The experience at that time is still useful in building a business with a team, especially in terms of engineering. My cofounder Bing Yue and our teammates have been working together ever since. Today we are committed to sustainably creating product-oriented services because we want to improve people’s lives.
My journey started as a software engineer who wanted to make a better world. Then, I ended up becoming an entrepreneur to create a more significant impact. In the future, I can perhaps become an angel investor to be part of innovation for the future.
― What factors went into your decision to apply to Onlab, a Japanese accelerator program?
Japan has enormous potential in the gifting market, and we simply liked Japanese culture and how people lived in the country. Therefore I wanted to get a one-way ticket to move and start a new business. I also used to study both success and failure cases of Japanese startups before making my move.
Our team also realized it’s tough to step into the market without any help. We needed to find big players who were willing to support foreign startups. Then my teammate found Onlab by googling for accelerator programs in Japan. As soon as I read its description on the website, I was convinced “it must be one of the best backings for us”. Then I talked with teammates and decided to apply.
― What was the status of Giftpack’s business when joining Onlab?
Now we have 15,000 MAU and expanded our business to corporations with “Giftpack.ai.”. However, with our 2C service “Giftpack.io”, we had only approximately 1,000 users on our website when we got selected for the program.
When we were applying to the program, we were still trying to find product-market fit in Japan—the country that we felt had the strongest gifting culture worldwide. We also wanted our investors to understand our value, and we wanted to be able to better communicate our story.
To be honest, we were not sure about whether our product was going to succeed. Tons of hypotheses were in our minds—waiting for us to verify. Onlab gave us a chance to make it real.
― What new insights did you gain from going through Onlab?
We learned how to advance business in Japan and the importance of connecting with many talented people and big corporations who can continuously help us even now.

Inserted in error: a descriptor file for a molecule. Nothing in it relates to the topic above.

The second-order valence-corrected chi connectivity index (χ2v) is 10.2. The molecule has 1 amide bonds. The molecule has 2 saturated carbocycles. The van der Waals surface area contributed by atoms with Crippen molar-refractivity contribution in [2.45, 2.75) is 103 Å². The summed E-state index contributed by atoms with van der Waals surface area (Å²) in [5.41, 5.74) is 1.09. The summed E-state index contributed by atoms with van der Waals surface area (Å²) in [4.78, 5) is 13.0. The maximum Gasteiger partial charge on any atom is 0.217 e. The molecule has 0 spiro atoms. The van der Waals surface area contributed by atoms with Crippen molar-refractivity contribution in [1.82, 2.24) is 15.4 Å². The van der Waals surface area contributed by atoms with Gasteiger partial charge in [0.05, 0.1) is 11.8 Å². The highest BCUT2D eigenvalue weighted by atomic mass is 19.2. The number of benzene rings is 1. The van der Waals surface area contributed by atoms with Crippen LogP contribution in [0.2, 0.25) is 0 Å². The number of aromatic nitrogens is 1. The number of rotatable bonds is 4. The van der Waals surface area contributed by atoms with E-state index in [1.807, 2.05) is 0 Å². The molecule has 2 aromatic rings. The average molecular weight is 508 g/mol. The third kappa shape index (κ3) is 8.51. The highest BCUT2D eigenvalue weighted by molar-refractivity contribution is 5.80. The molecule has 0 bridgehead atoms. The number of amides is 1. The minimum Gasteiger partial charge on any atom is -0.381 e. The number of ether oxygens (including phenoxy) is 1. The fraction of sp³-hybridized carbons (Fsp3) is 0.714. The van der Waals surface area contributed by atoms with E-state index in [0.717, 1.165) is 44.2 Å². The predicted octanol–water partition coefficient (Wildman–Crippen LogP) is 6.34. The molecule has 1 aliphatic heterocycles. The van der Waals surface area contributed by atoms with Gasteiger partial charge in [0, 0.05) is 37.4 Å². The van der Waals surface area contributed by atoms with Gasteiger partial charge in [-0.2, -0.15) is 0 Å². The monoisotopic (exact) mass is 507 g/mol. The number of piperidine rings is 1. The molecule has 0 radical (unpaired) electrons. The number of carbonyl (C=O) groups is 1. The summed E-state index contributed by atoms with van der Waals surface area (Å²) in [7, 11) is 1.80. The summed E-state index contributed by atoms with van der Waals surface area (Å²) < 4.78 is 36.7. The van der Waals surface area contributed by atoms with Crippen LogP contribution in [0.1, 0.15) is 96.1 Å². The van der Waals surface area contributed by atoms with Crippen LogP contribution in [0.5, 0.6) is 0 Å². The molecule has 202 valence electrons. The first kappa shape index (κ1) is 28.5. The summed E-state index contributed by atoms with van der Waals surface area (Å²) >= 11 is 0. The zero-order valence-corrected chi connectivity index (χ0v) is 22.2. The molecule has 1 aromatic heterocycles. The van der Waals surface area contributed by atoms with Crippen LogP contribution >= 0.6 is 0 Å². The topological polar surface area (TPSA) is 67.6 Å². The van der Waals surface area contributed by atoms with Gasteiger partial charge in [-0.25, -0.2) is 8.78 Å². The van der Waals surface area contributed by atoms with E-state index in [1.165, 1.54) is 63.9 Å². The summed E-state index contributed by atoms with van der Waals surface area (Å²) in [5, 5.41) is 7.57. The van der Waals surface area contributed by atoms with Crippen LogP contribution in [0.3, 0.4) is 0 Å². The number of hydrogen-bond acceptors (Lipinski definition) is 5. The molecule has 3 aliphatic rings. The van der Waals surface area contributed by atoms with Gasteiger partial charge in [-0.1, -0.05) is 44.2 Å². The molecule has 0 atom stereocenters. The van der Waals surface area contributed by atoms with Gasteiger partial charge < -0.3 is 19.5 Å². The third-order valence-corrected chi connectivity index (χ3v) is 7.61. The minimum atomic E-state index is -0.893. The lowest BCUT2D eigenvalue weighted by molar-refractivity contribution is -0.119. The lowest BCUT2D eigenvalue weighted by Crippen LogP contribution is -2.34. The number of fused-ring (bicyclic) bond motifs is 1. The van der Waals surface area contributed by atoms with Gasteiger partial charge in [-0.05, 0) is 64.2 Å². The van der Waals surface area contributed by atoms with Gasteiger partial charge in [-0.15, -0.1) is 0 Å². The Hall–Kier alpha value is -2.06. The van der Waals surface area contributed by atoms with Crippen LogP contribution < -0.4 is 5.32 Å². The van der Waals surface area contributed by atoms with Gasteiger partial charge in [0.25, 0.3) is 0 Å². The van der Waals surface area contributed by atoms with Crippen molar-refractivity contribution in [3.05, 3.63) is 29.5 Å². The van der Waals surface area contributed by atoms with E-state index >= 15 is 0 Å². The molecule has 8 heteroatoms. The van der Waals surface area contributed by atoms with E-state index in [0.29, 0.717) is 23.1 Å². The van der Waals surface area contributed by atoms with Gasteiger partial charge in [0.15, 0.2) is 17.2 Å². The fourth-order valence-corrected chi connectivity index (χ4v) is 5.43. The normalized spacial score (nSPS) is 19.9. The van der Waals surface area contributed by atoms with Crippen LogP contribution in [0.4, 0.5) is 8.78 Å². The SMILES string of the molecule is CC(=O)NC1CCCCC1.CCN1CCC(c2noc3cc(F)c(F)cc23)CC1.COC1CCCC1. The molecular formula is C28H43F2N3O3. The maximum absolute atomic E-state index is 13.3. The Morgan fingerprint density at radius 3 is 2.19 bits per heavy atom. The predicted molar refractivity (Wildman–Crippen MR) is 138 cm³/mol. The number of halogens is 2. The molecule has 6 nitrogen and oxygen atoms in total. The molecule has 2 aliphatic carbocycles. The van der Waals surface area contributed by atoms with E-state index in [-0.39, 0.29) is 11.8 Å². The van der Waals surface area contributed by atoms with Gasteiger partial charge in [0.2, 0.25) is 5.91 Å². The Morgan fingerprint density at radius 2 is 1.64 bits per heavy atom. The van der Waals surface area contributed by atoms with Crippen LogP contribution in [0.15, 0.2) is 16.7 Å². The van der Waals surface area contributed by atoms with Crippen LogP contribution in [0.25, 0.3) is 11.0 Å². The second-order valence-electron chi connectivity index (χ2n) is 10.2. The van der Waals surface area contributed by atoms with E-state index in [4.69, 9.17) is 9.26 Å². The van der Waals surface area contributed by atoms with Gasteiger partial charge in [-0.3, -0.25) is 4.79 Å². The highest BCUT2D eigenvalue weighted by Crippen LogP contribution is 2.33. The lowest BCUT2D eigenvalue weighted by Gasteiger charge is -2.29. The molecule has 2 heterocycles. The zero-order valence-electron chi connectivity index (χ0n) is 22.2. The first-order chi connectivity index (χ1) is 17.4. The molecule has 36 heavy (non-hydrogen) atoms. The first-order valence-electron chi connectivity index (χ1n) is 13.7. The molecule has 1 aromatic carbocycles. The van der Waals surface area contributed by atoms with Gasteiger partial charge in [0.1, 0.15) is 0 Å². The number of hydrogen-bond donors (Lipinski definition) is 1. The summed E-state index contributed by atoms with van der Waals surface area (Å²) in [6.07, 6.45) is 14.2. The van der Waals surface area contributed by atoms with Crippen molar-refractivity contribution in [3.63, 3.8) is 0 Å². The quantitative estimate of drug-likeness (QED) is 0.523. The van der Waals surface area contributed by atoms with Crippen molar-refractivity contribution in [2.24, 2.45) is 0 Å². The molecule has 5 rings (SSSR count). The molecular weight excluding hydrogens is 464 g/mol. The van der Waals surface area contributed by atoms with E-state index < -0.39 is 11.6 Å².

Not only did we learn how to do business in Japan but also how to pivot our product in order to move forward when we saw there was a better path for the company. We still have our vision but there are thousands of routes to the same destination.
I can’t put everything into words because I’ve learned so much. I would definitely love to retake the program whenever I have the opportunity.
― How did you apply the advice from your Onlab mentor to your business?
During the program, we challenged everything we discussed, hypothesized, and kept verifying the results. As the most memorable story, one of my mentors told me, “Archer, corporate gifting is the only way you will survive. I know you have big visions of the B2C market, but you can come back to it ten years later if you want.” To be honest, I didn’t want to give up on our B2C platform at that moment. However, his word led us to the current Giftpack.ai, a B2B gifting platform that has seen rapid growth in the past year.
― Please tell us more about your recent success.
In Korea, we were selected as one of 10 startups from more than 2,648 global applicants from 118 countries to participate in the K-Startup Grand Challenge Accelerator Program and worked with “theVentures” for three months. At the end of the program, the Korean government selected 30 startups, who qualified for additional financial incentives and support from the government upon establishing businesses in Korea. The Korean government is actively working to transform the country’s economy by improving employment and GDP, and is aiming to become a global startup hub.
In Japan, one of the leading telecommunications carriers is going to try Giftpack.ai, and we are in the process of forming a business partnership with them. We have clients from around the world, including the United States, Taiwan, Hong Kong, Isreal, Korea, and Singapore. All of this growth happened in just a few months and we are super confident about the problem that we are solving, and the product/value we bring to the market.
― What do non-Japanese entrepreneurs need to be successful in Japan? Do you have any advice for non-Japanese entrepreneurs in Japan?
Non-Japanese entrepreneurs like us need to discover credible local partners and talented people to grow the business in a Japanese way. Considering the Japanese business culture is different compared to other countries, try to connect with as many governments and CVC resources as possible. I know sometimes you may have difficulties complying with local people’s advice; however, it’s their culture. Be open-minded and embrace everything you have experienced. Then your achievements and respect will follow later.